In general, time series of positions and velocities of atoms are not linear mixtures of source signals that are uncorrelated or independent at any time lag. In fact, the separated signals are not independent. Nevertheless, how are these methods able to make the separated signals uncorrelated?

In the signal-processing methods, the number of source signals is assumed to be equal to or less than that of the observed signals. Because of this assumption, the separated signals are uniquely determined with no dependence on a delay time parameter

*τ*, which is used in these analyses.^{16,17}However, in reality, the separation depends on the choice of*τ*. Is the assumption adequate in the analysis of simulation trajectories of biopolymers?These methods do not have any quantity characterizing slowness. Thus, the identified modes are not necessarily “slow” modes. Why are “slow” modes apparently identified?

These questions can be answered by using a relaxation mode analysis (RMA) method,^{18} based on statistical physics. RMA is a dynamic analysis for the identification of slow relaxation modes in a system. If the time evolution of the state of a system is described by a Markov process with detailed balance, relaxation modes {*ϕ*_{m}(*Q*)} satisfy

where $\varphi ^m(Q)$ denotes the time reversal of *ϕ*_{m}(*Q*) and λ_{m} denotes the *m*th slowest relaxation rate of *ϕ*_{m}(*Q*). In the RMA method, approximate relaxation modes and their relaxation rates are estimated from time series through variational optimization as explained in Sec. II A. This method was applied to the analysis of Monte Carlo (MC) data in random spin systems^{18} first and MC and MD trajectories in homopolymers^{19,20} and heteropolymers^{8,9} later (see Ref. 21 for a review of RMA especially in biomolecules).

The differences between the BSS, ICA, and RMA methods are summarized in Table I. As listed in Table I, the algorithms of BSS, ICA, and RMA are formulated by sequential diagonalization, simultaneous diagonalization, and variational optimization, respectively. Although the formulations of BSS, ICA, and RMA are different, the BSS and ICA methods are equivalent to each other^{11,12} and the RMA method, except the differences between Eqs. (2) and (3) and an evolution time parameter explained later.^{7,8}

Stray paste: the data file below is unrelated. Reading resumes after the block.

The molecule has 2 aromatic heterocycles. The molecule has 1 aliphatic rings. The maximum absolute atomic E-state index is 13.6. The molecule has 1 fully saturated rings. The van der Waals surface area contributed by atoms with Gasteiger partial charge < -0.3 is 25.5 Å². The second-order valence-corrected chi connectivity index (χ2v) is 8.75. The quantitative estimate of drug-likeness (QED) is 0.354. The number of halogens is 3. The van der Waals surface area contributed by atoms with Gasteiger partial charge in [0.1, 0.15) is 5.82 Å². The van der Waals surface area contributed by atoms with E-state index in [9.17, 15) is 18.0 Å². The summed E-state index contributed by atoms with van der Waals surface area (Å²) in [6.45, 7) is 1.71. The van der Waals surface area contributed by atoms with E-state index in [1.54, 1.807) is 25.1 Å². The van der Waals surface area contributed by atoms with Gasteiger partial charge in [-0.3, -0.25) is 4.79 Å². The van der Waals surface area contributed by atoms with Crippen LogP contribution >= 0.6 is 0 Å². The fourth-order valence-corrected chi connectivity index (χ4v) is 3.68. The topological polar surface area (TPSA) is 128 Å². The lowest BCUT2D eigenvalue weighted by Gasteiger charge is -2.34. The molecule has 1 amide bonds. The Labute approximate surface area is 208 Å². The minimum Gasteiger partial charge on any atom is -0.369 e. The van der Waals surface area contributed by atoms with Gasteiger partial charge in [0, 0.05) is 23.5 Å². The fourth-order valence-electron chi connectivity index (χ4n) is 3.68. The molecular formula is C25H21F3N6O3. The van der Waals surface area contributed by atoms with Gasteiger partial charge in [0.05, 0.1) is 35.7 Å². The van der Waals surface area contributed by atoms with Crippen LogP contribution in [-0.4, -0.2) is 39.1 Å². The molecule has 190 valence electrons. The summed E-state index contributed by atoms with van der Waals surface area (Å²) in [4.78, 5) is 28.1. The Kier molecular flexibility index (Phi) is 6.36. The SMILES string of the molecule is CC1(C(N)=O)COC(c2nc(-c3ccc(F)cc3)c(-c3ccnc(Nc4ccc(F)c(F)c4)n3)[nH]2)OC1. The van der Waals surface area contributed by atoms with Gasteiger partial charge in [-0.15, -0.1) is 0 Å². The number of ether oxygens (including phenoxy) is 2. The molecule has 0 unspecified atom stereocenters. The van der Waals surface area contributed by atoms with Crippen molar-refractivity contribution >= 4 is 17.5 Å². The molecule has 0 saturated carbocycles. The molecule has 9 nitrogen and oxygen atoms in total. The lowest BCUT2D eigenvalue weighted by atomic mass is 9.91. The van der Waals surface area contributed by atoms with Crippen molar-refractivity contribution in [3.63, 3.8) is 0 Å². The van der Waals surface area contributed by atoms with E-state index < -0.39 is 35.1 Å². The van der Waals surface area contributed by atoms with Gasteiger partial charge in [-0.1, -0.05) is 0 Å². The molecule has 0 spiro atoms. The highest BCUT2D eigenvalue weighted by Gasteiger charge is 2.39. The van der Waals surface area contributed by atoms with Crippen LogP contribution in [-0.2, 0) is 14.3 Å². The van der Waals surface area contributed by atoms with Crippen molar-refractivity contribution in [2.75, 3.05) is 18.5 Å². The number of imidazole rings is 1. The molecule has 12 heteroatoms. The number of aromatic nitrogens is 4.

Analysis . | Assumption . | Formulation . | Parameter . |
---|---|---|---|

BSS^{16} | Stationary source signals | Sequential | Delay time |

uncorrelated at any time lag | diagonalization | ||

ICA^{17} | Equilibrium source signals | Simultaneous | Delay time |

independent at any time lag | diagonalization | ||

RMA^{18} | Markov process | Variational | Delay time |

with detailed balance | optimization | and evolution time |

Analysis . | Assumption . | Formulation . | Parameter . |
---|---|---|---|

BSS^{16} | Stationary source signals | Sequential | Delay time |

uncorrelated at any time lag | diagonalization | ||

ICA^{17} | Equilibrium source signals | Simultaneous | Delay time |

independent at any time lag | diagonalization | ||

RMA^{18} | Markov process | Variational | Delay time |

with detailed balance | optimization | and evolution time |

We now discuss the above questions in the context of the RMA method.

The RMA method needs the assumption that the time evolution of the state of a system is described by a Markov process with detailed balance. In the context of signal processing, this assumption is not about source signals but about observed signals. The space and time scales of current interest are much larger than those of atomic motions in biopolymers. Therefore, the assumption of a Markov process with detailed balance is justified in the simulations of biopolymers.